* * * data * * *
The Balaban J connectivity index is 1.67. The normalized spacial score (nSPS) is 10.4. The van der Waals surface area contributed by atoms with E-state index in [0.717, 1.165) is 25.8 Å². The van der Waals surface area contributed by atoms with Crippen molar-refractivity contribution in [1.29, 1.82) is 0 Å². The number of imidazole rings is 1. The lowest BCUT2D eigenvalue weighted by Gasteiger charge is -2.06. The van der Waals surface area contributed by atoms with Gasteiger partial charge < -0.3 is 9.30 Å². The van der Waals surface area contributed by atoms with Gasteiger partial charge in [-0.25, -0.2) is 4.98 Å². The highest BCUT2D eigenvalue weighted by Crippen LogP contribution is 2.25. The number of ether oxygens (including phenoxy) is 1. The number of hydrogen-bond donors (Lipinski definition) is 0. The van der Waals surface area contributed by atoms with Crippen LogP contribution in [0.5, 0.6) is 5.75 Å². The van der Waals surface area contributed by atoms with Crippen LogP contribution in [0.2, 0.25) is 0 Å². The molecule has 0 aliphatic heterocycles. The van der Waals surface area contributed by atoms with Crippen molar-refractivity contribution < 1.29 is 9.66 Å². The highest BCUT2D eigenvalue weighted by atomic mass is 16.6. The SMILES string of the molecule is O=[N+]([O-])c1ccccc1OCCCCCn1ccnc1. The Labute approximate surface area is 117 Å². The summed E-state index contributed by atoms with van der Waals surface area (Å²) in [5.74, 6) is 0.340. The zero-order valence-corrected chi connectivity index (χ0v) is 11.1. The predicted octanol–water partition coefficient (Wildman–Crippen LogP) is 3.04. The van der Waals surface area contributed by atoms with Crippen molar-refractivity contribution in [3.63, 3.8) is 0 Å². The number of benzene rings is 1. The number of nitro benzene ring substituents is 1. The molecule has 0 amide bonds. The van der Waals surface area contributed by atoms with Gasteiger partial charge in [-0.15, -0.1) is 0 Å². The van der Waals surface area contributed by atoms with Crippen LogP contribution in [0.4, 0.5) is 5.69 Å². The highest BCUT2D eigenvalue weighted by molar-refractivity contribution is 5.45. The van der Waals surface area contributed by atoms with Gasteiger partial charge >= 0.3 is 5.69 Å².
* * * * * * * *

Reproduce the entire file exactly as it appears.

The Balaban J connectivity index is 1.67. The normalized spacial score (nSPS) is 10.4. The van der Waals surface area contributed by atoms with E-state index in [0.717, 1.165) is 25.8 Å². The van der Waals surface area contributed by atoms with Crippen molar-refractivity contribution in [1.29, 1.82) is 0 Å². The number of imidazole rings is 1. The lowest BCUT2D eigenvalue weighted by Gasteiger charge is -2.06. The van der Waals surface area contributed by atoms with Gasteiger partial charge < -0.3 is 9.30 Å². The van der Waals surface area contributed by atoms with Gasteiger partial charge in [-0.25, -0.2) is 4.98 Å². The highest BCUT2D eigenvalue weighted by Crippen LogP contribution is 2.25. The number of ether oxygens (including phenoxy) is 1. The number of hydrogen-bond donors (Lipinski definition) is 0. The van der Waals surface area contributed by atoms with Crippen LogP contribution in [0.5, 0.6) is 5.75 Å². The van der Waals surface area contributed by atoms with Crippen LogP contribution in [0.2, 0.25) is 0 Å². The molecule has 0 aliphatic heterocycles. The van der Waals surface area contributed by atoms with Crippen molar-refractivity contribution < 1.29 is 9.66 Å². The highest BCUT2D eigenvalue weighted by atomic mass is 16.6. The SMILES string of the molecule is O=[N+]([O-])c1ccccc1OCCCCCn1ccnc1. The Labute approximate surface area is 117 Å². The summed E-state index contributed by atoms with van der Waals surface area (Å²) in [5.74, 6) is 0.340. The zero-order valence-corrected chi connectivity index (χ0v) is 11.1. The predicted octanol–water partition coefficient (Wildman–Crippen LogP) is 3.04. The van der Waals surface area contributed by atoms with Crippen molar-refractivity contribution in [3.63, 3.8) is 0 Å². The number of benzene rings is 1. The number of nitro benzene ring substituents is 1. The molecule has 0 amide bonds. The van der Waals surface area contributed by atoms with Gasteiger partial charge in [-0.15, -0.1) is 0 Å². The van der Waals surface area contributed by atoms with Crippen LogP contribution in [0.4, 0.5) is 5.69 Å². The highest BCUT2D eigenvalue weighted by molar-refractivity contribution is 5.45. The van der Waals surface area contributed by atoms with Gasteiger partial charge >= 0.3 is 5.69 Å².